(Republican presidential candidate and former Massachusetts Governor Mitt Romney speaks during a campaign event in Mesa, Arizona February 13, 2012. REUTERS/Joshua Lott)

For years, Nora Castaneda watched her Mormon community grow and grow as it drew converts from a burgeoning Hispanic population in Mesa, Arizona. Then, in 2010, it all went into slow motion. It turned out the author of Arizona’s tough illegal immigration law, then State Senator Russell Pearce, was a Mormon. As word got around, the dark-suited missionaries who’d been having great success in this Phoenix suburb were suddenly having doors slammed in their faces.

“Now we hardly have a baptism,” Castaneda said.

The strongest growth for the Church of Jesus Christ of Latter-day Saints in recent years has come overseas, and one of its richest source of recruits in the United States is the Hispanic community. As Arizona prepares to holds its Republican presidential primary Tuesday, tensions over immigration within the sizeable Mormon community are bubbling beneath the surface – in a way that could cause discomfort for candidate Mitt Romney, the on-again, off-again frontrunner.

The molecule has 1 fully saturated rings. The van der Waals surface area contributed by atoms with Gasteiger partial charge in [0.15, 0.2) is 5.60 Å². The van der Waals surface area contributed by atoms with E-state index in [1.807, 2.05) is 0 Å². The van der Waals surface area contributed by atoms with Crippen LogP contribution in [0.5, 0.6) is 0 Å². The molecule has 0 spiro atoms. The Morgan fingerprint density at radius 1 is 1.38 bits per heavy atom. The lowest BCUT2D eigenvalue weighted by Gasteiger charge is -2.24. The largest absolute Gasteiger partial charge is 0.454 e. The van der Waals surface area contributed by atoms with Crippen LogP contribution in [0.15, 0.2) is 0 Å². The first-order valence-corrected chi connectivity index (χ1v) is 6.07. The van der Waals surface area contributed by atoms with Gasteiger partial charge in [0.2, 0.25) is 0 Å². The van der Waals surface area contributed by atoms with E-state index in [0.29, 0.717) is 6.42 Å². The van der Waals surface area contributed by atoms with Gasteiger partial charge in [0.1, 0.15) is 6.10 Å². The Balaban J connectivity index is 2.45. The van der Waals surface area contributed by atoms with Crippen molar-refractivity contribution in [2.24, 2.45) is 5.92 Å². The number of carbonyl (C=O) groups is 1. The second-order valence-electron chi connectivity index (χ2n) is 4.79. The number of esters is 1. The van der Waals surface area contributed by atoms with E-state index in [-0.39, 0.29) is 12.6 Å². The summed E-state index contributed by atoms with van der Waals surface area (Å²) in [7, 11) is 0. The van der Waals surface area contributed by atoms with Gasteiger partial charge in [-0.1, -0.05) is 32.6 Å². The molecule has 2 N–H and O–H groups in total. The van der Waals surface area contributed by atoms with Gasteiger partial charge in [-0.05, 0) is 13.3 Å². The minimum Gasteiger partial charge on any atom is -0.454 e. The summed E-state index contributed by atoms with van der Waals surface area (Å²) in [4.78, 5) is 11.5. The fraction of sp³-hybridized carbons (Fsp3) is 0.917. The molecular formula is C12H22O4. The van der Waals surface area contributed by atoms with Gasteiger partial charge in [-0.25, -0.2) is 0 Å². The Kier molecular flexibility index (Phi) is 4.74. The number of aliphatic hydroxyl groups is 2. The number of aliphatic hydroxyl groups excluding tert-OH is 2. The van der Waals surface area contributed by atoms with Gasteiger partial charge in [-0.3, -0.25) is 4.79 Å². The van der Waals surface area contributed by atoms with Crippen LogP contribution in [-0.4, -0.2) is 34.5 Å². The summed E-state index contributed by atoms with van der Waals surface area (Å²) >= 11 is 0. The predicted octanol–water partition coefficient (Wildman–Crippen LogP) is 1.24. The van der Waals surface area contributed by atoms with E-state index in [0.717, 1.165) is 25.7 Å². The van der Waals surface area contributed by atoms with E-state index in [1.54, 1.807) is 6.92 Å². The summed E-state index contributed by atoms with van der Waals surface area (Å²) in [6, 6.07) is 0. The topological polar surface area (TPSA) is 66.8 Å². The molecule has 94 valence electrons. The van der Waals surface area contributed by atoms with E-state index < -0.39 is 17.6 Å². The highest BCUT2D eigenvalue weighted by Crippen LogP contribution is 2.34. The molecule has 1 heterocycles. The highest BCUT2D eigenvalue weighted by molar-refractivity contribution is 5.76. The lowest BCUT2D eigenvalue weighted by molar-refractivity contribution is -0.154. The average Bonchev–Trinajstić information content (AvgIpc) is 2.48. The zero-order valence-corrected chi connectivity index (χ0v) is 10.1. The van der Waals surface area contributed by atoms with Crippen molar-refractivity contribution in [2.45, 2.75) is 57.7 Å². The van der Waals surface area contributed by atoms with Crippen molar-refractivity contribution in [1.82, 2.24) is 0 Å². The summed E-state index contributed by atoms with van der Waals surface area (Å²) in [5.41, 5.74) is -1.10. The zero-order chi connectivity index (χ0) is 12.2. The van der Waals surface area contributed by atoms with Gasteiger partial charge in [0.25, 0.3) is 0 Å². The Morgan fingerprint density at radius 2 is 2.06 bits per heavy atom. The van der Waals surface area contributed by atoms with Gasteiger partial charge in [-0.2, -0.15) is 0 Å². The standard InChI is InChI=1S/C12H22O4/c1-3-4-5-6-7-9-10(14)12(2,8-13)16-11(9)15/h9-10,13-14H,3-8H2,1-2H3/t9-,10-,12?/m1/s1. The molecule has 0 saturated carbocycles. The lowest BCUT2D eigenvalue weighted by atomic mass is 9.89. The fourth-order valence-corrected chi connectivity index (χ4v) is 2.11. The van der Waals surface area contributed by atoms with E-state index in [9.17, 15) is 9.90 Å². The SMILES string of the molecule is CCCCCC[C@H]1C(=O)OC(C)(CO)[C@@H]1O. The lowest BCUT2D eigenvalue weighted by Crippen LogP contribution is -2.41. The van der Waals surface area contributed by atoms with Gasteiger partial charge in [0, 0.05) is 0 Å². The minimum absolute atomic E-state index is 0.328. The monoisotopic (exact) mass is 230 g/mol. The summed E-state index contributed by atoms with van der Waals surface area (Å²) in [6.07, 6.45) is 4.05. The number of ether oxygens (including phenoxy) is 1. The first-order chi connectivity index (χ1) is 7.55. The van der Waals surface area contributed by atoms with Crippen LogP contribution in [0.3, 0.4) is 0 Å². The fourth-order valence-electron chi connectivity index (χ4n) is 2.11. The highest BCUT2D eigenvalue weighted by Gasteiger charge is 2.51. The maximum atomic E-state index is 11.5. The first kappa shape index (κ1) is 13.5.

Romney, a Mormon, has said the federal government should drop its legal case against Arizona’s hardline law, and that the government should stop providing immigrants with “magnet” services that attract them, as well as enforcing the border. The Arizona Republic newspaper endorsed Romney, but said “his effort to position himself as the ‘toughest’ GOP candidate on immigration issues is a concern.”

A Romney spokeswoman declined to discuss the Mormon church’s stance on immigration.